On this day in music history: November 7, 1975 – “The Hissing Of Summer Lawns”, the eighth album by Joni Mitchell is released. Produced by Joni Mitchell, it is recorded at A&M Studios in Hollywood, CA from Mid – Late 1975. Her first studio album after the artistic and commercial triumph of “Court And Spark” and the successful double live album “Miles Of Aisles”, Joni Mitchell continues to forge the musical path begun on the previous album. For the recording sessions, she assembles a group of top rock and jazz musicians including Robben Ford, Larry Carlton, Jeff “Skunk” Baxter (guitars), Joe Sample (keyboards), Wilton Felder, Max Bennett (bass), Victor Feldman (keyboards, percussion), Bud Shank (flute) and John Guerin (drums). Graham Nash, David Crosby and James Taylor sing background vocals on the single, “In France They Kiss On Main Street” (#66 Pop,) and the Drummers Of Burundi are featured on the track “The Jungle Line”. The album also features a number of other songs that become among Mitchell’s best known and frequently covered material including “Edith And The Kingpin”, “The Boho Dance”, “Shadows And Light” and the title track. It receives a Grammy nomination for Best Pop Vocal Performance, Female in 1977. The albums’ cover artwork painted and designed by Mitchell features a group of indigenous people carrying a giant anaconda with a cityscape in the background. Original LP pressings feature embossing on the gatefold jacket, that is discontinued on later re-printings. The inside gatefold features a photo of Mitchell in a bikini, floating in her swimming pool on her back taken by photographer Norman Seeff. At the time of its release, it receives highly mixed reviews from critics who are unsure what to make of Mitchell’s musical experimentation on the album. In time, regarded as one of Joni Mitchell’s best albums, with Prince frequently mentioning it as one of his personal favorites. The Mitchell tribute album “A Tribute to Joni Mitchell” released in 2007, features cover versions of “The Boho Dance” (Björk), “Dont Interrupt The Sorrow” (Brad Mehldau) and “Edith And The Kingpin” (Elvis Costello). “Edith” is also covered by George Michael, released on the EP “December Song (I Dreamed Of Christmas)” in 2009. First issued on CD in the late 80’s by Asylum Records, “Hissing” is remastered and reissued in late 90’s with high definition HDCD encoding, also restoring all of the original cover art work not replicated on the previous release. The album is also reissued on 180 gram vinyl by Rhino Records in 2010. “The Hissing Of Summer Lawns” peaks at number four on the Billboard Top 200, and is certified Gold in the US by the RIAA.

On this day in music history: October 30, 1979…

On this day in music history: October 30, 1979 – “Stevie Wonder’s Journey Through The Secret Life Of Plants”, the nineteenth studio album by Stevie Wonder is released. Produced by Stevie Wonder, it is recorded at I.A.M. Studios in Irvine, CA, Crystal Recording Studios and Motown Recording Studios in Hollywood, CA, Lyon Recording Studio in Newport Beach, CA, Sigma Sound Studios in Philadelphia, PA, and Studio In The Country in Bogalusa, LA from February – September 1979. Issued as the long awaited follow up to “Songs In The Key Of Life”, it also serves as the score and the soundtrack album to the documentary film “The Secret Life Of Plants”, based on the best selling book by Peter Tompkins and Christopher Bird. The film’s producer Michael Braun describes the visual images to Wonder in great detail, who then composes and scores the music to those descriptions. With Motown shipping over a million copies to record stores that Fall, the twenty track double LP set is panned by critics, and is confusing to many fans not prepared for the dramatically contrasting experimental and ambitious work. It initially performs well on the charts, but drops off quickly due to the public’s reaction to the album. As a result, it becomes a cut out bin staple for many years with Motown receiving large amounts of returns after the initial layout. Though in time it is re-evaluated, and comes to be regarded as one of Stevie Wonder’s finest works.  It spins off three singles including “Send One Your Love” (#4 Pop, #5 R&B, #1 AC) and “Outside My Window” (#52 Pop, #56 R&B). The song “Overjoyed” is originally recorded during sessions for the album, but is left off of “Journey”, and is later revamped and included on the “In Square Circle” album in 1985. The original LP is packaged in a lavish three panel gatefold sleeve with embossed cover artwork and graphics, with the artist name and title also embossed in braille on the front. Out of print on vinyl since its original release, it is remastered and reissued in September of 2018. “Journey Through The Secret Life Of Plants” peaks at number four on both the Billboard Top 200 and R&B album chart.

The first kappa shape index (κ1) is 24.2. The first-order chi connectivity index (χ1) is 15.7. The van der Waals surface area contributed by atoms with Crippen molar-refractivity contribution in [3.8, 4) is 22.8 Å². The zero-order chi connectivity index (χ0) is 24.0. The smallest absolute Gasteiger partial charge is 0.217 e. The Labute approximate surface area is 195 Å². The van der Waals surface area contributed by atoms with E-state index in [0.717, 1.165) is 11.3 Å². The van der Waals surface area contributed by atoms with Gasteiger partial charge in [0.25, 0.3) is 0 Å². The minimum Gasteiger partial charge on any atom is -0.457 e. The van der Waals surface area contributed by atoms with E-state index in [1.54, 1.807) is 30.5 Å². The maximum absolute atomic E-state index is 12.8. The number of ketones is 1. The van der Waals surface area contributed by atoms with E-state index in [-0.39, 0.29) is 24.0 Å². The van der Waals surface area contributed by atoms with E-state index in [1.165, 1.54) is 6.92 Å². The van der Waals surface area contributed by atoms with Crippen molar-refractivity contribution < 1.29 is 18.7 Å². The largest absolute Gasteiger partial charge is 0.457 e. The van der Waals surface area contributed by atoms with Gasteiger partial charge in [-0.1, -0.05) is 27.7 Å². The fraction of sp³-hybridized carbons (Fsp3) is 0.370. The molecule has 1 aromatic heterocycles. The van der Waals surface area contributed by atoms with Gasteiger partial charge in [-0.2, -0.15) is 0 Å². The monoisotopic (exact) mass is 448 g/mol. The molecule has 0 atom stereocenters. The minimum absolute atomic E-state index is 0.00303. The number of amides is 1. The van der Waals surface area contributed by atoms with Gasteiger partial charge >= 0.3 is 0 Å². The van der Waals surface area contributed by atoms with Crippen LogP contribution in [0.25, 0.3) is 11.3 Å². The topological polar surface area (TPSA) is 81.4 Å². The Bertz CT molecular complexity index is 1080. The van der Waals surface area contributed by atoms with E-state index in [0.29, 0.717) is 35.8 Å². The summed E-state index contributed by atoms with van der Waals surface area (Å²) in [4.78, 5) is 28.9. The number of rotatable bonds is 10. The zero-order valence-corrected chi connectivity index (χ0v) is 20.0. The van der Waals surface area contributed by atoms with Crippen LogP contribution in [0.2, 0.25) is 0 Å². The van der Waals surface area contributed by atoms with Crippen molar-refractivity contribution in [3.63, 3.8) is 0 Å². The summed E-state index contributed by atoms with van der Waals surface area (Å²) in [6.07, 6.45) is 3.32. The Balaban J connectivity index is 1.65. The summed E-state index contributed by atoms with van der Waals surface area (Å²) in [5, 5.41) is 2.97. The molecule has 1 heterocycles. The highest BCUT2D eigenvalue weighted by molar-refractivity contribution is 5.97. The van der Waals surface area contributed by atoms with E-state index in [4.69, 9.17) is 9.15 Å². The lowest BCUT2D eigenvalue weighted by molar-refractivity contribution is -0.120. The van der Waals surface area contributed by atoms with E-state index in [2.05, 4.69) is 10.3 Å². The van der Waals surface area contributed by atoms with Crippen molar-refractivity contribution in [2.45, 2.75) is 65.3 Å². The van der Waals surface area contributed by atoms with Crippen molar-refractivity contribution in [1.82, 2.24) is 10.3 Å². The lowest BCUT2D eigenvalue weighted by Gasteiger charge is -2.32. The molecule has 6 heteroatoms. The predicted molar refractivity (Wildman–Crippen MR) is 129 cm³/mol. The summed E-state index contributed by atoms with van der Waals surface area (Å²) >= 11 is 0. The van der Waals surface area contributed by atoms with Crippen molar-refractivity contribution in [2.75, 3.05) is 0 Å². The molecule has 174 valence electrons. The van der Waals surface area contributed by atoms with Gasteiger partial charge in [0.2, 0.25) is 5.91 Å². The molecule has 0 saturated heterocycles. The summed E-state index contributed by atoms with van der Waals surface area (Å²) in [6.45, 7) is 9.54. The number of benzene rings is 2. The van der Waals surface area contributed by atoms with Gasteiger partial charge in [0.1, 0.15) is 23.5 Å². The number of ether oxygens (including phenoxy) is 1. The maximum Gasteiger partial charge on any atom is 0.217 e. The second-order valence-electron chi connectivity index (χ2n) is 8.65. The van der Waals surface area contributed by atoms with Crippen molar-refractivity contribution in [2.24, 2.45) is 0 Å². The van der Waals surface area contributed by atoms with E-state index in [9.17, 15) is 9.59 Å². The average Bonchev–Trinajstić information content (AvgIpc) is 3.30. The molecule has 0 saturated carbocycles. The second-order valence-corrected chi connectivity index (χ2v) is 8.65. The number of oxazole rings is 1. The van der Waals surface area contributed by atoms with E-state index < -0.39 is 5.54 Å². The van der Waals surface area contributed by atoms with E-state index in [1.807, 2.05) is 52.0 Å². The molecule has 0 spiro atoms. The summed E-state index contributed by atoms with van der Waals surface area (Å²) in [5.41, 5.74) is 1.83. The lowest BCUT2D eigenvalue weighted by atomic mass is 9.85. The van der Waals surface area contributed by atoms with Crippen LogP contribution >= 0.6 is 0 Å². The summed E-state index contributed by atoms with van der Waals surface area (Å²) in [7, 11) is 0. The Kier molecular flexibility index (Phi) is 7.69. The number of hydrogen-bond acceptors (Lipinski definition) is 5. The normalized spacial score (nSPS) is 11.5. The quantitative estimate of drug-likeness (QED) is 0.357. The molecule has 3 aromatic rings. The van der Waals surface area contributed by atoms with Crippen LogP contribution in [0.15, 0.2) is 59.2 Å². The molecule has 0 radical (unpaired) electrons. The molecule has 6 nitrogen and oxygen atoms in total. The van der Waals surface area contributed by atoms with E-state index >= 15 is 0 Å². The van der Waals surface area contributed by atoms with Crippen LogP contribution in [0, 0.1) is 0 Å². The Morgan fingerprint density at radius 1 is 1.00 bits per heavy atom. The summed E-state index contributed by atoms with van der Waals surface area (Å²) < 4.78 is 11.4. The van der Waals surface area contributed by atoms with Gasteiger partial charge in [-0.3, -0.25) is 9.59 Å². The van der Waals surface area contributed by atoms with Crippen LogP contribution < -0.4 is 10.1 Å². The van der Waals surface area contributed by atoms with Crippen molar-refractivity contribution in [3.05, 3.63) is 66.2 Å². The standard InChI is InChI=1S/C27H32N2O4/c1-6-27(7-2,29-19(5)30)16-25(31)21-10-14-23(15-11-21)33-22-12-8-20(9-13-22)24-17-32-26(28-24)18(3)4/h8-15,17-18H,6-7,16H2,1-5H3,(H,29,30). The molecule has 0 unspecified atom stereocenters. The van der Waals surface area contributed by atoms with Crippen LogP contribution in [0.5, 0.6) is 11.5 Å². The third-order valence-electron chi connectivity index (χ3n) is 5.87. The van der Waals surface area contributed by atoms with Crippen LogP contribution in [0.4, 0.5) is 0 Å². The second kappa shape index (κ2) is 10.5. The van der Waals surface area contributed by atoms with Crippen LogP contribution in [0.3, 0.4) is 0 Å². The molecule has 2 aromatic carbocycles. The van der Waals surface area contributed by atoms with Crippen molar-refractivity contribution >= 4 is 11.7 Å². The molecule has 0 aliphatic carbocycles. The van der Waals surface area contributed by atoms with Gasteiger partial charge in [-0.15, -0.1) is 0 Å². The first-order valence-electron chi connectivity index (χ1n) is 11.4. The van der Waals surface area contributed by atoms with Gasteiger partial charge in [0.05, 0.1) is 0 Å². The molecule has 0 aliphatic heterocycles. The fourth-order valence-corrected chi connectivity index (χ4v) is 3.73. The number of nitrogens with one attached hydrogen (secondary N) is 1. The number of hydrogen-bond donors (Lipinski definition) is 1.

On this day in music history: August 12, 1986 …